The case of a nasty neighbour and disclosing a material fact.

You often read or hear in the news about neighbour disputes which, in extreme circumstances can end up causing one of the neighbours involved to sell their property. So here’s an important question to consider, is this dispute something that needs to be disclosed as a material fact when selling your property?

Well, a recent Supreme Court ruling in Western Australia may have set the precedent of disclosing a nasty neighbour when selling a property. Here we outline for you a recent case study which poses an interesting question regarding a material fact.

Material Fact

Case Study Thillagaratnam -v- Doan [2022] WASC 185 (27 May 2022)

The Vendor was clearly aware of the following:

  • long history of neighbours breaching violence restraining orders, assault and disorderly behaviour relating to other lot owners;
  • complaints made on the neighbour for use of extremely foul language and cursing, playing music at extreme noise levels and banging on the ceiling.

However, these material facts were not disclosed to the Purchaser and the sale documents state that:

“The seller does not know of anything which will materially affect the buyer’s use or enjoyment of the strata lot or of the common property comprised in the strata scheme.”

The buyer successfully sued the Vendor for breach of contract and fraudulent misrepresentation of the property after the parties signed the contract.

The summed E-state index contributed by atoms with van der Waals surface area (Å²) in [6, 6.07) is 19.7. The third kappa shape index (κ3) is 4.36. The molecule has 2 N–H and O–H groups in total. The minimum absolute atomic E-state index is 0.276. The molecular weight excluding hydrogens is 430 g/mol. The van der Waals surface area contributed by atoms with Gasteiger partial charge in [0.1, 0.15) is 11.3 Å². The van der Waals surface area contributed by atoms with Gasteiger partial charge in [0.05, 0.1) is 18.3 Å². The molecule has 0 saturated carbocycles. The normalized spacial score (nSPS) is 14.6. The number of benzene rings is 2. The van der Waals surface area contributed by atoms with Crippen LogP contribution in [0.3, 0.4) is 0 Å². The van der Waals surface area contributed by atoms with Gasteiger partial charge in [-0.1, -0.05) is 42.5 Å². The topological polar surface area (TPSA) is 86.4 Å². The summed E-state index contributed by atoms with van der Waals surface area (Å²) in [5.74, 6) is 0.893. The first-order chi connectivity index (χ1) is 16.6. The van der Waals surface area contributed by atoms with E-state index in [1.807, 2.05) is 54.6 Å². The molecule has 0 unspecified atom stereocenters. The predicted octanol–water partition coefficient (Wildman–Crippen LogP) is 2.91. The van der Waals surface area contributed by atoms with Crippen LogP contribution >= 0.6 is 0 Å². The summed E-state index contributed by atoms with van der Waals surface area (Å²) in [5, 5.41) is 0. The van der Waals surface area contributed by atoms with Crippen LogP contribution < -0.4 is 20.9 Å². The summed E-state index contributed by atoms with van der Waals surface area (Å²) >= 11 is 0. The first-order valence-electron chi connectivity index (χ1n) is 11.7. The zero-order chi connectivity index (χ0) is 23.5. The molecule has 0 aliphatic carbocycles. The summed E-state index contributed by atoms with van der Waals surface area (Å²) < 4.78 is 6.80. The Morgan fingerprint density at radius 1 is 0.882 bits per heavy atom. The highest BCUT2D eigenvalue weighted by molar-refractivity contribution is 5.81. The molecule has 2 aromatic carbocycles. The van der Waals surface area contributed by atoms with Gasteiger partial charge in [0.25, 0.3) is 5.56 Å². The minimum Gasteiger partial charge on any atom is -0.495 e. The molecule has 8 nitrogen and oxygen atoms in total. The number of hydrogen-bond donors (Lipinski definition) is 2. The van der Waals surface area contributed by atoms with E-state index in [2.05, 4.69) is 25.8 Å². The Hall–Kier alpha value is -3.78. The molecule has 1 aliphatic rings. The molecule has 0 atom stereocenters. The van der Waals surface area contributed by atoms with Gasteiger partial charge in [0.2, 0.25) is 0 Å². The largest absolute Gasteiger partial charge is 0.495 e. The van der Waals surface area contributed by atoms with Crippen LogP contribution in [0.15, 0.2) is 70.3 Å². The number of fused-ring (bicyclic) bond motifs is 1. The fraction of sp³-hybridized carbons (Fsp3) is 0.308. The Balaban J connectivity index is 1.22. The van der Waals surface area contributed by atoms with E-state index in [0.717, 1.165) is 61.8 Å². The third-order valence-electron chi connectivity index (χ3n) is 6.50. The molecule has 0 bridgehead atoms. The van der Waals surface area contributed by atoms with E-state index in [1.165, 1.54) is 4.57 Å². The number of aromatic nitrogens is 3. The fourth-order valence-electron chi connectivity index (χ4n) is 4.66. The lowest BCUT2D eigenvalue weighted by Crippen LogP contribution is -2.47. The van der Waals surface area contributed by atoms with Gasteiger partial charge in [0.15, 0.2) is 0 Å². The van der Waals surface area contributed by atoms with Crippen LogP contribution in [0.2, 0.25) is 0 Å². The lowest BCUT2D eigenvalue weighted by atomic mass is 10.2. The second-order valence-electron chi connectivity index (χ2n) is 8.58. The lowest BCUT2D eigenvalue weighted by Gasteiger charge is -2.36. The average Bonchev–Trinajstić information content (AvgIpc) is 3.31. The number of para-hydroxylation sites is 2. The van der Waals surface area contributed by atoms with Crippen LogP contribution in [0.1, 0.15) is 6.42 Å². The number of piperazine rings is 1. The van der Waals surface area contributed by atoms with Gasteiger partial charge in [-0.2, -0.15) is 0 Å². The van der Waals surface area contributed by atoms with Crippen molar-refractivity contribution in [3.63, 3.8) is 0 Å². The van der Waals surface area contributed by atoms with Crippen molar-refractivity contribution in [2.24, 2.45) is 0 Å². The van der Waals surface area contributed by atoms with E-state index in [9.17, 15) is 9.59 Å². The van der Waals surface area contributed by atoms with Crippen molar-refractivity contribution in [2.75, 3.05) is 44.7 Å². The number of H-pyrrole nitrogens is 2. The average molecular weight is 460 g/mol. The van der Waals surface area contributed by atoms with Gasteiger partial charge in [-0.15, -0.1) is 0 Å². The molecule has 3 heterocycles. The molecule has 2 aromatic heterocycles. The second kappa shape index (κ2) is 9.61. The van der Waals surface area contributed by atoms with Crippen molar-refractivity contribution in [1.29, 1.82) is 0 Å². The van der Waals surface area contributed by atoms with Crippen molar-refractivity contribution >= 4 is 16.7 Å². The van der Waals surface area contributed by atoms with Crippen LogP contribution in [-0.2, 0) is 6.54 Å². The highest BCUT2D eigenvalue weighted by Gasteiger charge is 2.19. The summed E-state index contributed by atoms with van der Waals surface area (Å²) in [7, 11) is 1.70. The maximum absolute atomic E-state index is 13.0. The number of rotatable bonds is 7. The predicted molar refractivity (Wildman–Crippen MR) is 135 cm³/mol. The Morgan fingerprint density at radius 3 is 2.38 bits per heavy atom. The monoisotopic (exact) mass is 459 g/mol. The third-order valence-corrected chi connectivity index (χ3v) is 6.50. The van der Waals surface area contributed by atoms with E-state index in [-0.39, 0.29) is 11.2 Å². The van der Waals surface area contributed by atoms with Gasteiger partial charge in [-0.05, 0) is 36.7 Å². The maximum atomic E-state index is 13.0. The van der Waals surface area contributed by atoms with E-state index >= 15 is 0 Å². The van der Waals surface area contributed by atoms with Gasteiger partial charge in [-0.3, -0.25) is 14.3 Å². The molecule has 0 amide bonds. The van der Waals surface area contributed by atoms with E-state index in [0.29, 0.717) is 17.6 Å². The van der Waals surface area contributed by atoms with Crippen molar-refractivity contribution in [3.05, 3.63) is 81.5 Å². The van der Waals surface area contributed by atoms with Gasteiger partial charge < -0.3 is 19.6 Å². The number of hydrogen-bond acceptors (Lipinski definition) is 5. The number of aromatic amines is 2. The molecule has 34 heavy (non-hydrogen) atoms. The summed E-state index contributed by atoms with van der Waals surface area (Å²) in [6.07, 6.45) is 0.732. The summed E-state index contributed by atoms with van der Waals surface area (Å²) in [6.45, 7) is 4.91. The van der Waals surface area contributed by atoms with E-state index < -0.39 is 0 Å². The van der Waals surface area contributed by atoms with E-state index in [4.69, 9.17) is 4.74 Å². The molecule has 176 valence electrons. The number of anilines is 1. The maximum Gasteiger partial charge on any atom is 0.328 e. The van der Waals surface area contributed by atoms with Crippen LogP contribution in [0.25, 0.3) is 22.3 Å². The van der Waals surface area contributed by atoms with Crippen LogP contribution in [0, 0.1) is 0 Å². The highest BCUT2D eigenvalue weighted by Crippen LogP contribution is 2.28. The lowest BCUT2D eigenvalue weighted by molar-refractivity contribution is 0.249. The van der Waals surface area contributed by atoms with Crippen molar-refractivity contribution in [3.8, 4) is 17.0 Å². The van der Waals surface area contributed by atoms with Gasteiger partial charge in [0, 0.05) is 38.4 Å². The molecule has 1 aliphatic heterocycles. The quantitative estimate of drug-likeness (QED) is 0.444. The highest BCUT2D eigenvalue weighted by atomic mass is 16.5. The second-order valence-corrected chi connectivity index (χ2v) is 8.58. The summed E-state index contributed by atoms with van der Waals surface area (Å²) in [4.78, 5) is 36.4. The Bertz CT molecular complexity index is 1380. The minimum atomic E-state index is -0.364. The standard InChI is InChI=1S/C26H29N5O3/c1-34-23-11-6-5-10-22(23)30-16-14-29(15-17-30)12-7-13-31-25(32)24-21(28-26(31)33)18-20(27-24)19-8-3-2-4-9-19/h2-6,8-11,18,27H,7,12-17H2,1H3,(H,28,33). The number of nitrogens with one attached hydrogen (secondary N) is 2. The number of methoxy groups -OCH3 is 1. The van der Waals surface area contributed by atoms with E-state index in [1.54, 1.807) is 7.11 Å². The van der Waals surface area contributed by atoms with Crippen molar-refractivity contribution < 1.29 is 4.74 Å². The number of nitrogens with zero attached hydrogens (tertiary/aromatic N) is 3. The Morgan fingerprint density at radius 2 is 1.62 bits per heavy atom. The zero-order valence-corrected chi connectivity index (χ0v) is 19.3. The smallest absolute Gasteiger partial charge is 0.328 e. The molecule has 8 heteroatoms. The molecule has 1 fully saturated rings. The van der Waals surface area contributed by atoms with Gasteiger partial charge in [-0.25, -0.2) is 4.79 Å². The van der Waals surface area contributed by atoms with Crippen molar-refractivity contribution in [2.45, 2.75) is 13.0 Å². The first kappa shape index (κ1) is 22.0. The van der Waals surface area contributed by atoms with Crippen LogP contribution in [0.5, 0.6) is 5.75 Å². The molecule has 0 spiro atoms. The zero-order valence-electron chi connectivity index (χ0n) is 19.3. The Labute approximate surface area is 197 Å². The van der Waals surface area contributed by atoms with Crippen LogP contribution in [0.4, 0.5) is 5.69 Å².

Section 12(d) of Sale of Land Amendment Act 2019 (“Act”)


When selling a property, the Act places the obligation on the Vendor and estate agents to  disclose any material fact to a prospective purchaser.

Click here to find out exact what is meant by the term material fact.

It is important for you to obtain pre-contractual advice so that your solicitor can review the sale documents and advise you of any terms and conditions that are unfair to you and raise any potential red flags (including material facts) disclosed in the Vendors Statement such as illegal building works, building defects, cladding, water leaks etc.

However, there is no obligation for ’material facts’ to be disclosed in a Contract of Sale or Vendor’s Statement so it is also important that you make your own enquiries and carry out such due diligence to satisfy yourself. This may include, speaking to neighbours, asking the selling agent if there are any material facts of the Property and why the Vendor is selling, calling the Council to ask if there have been any complaints of the Property or neighbouring properties etc.


If you are not certain on what you need to disclose, we recommend that you discuss any concerns you may have with your solicitor preparing the Contract of Sale and Vendor’s Statement so that your solicitor can advise you of your disclosure requirements.

Other interesting reading if you’re interested:  What should be included in a Section 32 document?

Our Property & Property development lawyers have extensive experience in dealing with all aspects of property, real estate and property development law.  Our team of property lawyers, including an accredited specialist have assisted many clients with their property needs including neighbour or property disputes.

If you have any questions or would like to find out how our property lawyers can assist you, please don’t hesitate to contact our office on +61 3 9822 8588.

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